Project managers are ultimately assessed by how fast and how much their team delivers. In the Kanban Method, throughput is the key measure of team productivity. No matter how many tasks are being worked on, throughput only measures what has been completed.

While kanban throughput is commonly displayed as a bar chart, you can gain much better insights into your process by using a throughput histogram. Histograms display the frequency distribution of your data. Learning to read these charts enables you to track your team performance over time, determine your team capacity and assess your process efficiency.

The Kanban throughput histogram

Average throughput is the most accurate approach to track team performance, and the preferred method of visualising this metric over a period of time is using a throughput histogram.

Histograms show the shape and distribution of your data. The greatest benefit that comes with their use is the ability to monitor basic information about the dataset, such as the median value, the width of spread and the overall distribution of the assignments of your team.

Kanban throughput histogram

Throughput histogram allows you to visualise how consistently your team is delivering results. On the horizontal axis is the throughput (number of tasks completed), while the vertical axis shows the frequency (number of days) that had a certain throughput. The vertical percentile lines indicate the probability that throughput will be repeated in the future – for example, using the graph above, there is a 50% chance that the future throughput of this team will be 5 items/day or fewer. There is an 85% chance that the throughput will be fewer than 7 items a day. These values can be used to define service level agreements.

Plotting a throughput histogram

Let’s look at plotting a histogram to show the throughput of a team over a month. Here is how the team performed in table form:

Daily throughput in table form

It is difficult to make sense of the numbers using such a simple table. One thing that does stand out is the two zero values cropping up every seven days – weekends. Let’s try displaying this data on a scatterplot:

Throughput scatterplot

This makes more sense – it’s easy to see how the team’s throughput has varied from day to day over the month. However, we can’t easily see the average throughput of our team or work out trends over time.

Let’s make a histogram of this data. First, count the number of days that have certain throughput.

Throughput frequency distribution in table form

Let’s plot this data as a histogram diagram.

Throughout histogram

Now that we have a histogram, can you work out what useful conclusions and insights can be drawn from it?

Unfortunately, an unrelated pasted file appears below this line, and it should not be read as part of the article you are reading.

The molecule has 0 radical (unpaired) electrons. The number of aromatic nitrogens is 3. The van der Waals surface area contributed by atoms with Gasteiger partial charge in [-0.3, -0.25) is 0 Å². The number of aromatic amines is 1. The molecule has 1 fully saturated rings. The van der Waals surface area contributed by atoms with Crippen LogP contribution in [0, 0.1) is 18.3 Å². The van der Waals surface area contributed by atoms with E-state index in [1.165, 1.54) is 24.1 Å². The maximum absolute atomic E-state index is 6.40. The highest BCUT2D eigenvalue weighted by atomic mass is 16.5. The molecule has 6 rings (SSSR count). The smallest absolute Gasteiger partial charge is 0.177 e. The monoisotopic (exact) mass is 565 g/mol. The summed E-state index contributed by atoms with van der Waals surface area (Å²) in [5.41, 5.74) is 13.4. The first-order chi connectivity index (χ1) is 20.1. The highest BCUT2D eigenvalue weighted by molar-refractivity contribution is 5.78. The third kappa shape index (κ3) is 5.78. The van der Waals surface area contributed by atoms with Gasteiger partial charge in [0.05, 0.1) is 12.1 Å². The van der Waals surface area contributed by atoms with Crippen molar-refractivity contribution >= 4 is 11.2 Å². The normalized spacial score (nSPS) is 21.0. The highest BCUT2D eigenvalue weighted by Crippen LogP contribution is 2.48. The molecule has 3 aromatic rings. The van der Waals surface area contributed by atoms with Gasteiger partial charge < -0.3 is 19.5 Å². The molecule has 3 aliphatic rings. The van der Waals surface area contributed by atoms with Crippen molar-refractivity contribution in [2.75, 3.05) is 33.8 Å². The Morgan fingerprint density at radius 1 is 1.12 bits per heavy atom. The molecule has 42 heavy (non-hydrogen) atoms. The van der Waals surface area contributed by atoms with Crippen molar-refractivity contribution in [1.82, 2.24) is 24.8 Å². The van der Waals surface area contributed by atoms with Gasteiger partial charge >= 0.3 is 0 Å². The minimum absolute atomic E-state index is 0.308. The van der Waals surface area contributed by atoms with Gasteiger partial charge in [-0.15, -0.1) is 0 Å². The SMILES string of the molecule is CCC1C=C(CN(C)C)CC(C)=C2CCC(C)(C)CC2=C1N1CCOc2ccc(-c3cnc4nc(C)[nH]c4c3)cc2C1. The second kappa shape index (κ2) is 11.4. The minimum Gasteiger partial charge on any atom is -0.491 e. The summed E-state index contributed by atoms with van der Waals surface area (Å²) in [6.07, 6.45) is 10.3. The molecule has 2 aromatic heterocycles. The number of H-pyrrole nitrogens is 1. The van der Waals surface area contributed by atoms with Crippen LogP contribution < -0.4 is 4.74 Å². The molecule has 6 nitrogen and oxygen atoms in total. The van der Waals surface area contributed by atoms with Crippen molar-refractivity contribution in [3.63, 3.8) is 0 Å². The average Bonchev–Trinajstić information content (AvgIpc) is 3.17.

How to read throughput histograms

Average throughput measures how much work has been done on average during a week or month, tracking how trends develop over time. We can also use this value to perform rough estimation and commit on how many items a team can deliver for a certain time period.

Our team’s average throughput over the month is the most important metric we want to discover. There are three ways to calculate an average – they can give the same result, but frequently have some differences and mean slightly different things.

One important thing to note about a typical throughput data set is the appearance of zero values due to non-work days – weekends, public holidays, vacations etc. This can make it seem like your team is less productive than they are!

However, it is useful to be aware of average throughput calculated both with and without weekend values. Including the weekend lows gives you an accurate throughput value to calculate over longer periods of time, while leaving them out will give you a more accurate throughput average for the typical business day.

  • Mode is the easiest average to calculate – it is the number that appears most often. In this case, a throughput of 0 is the mode. As we discussed above, these zero values are weekend days that don’t reflect a typical day of work. Removing the weekend values gives a mode of 3.
  • Median shows the middle number of a data set. For example, the median of the following set of values (1, 2, 4, 7, 8) is 4. The median of this next set (3, 3, 4, 5, 5) is also 4. If the data set is an even number, the value between the two central numbers is taken. The median in the histogram above is 6 tasks per day.
  • Mean is the average calculation that you are most likely to be familiar with. This involves adding up all of the values and dividing them by the number of instances in the data set. The total throughput of the entire month is 111 work items, with 30 instances (days) in the set – giving a mean of 3.7 tasks completed per day.
 

WE UNCOVER THE EFFICIENCY OF YOUR WORKFLOW

Optimise your performance with Kanban analytics

See a dashboard with your data

What is the point of calculating the different types of average? Depending on the range of the data set, different ones can be more likely to predict the central tendency of the set. This central tendency or central value reflects the actual average throughput of the team.

In a data set with a small number of much higher or much lower values, the mean will be skewed up or down. In our example, we can see that a small number of days had a much higher throughput than the others. In this case, the median value is used to assess team performance.

Average throughput is a great way to perform rough estimations. For more accurate long-term forecasts though we recommend using the Monte Carlo method.

Have you found histogram diagrams useful to visualise your throughput data? Which type of average best reflects the performance of your team? Tell us about your experience in the comments!

1 Star2 Stars3 Stars4 Stars5 Stars How helpful is this article? 3 votes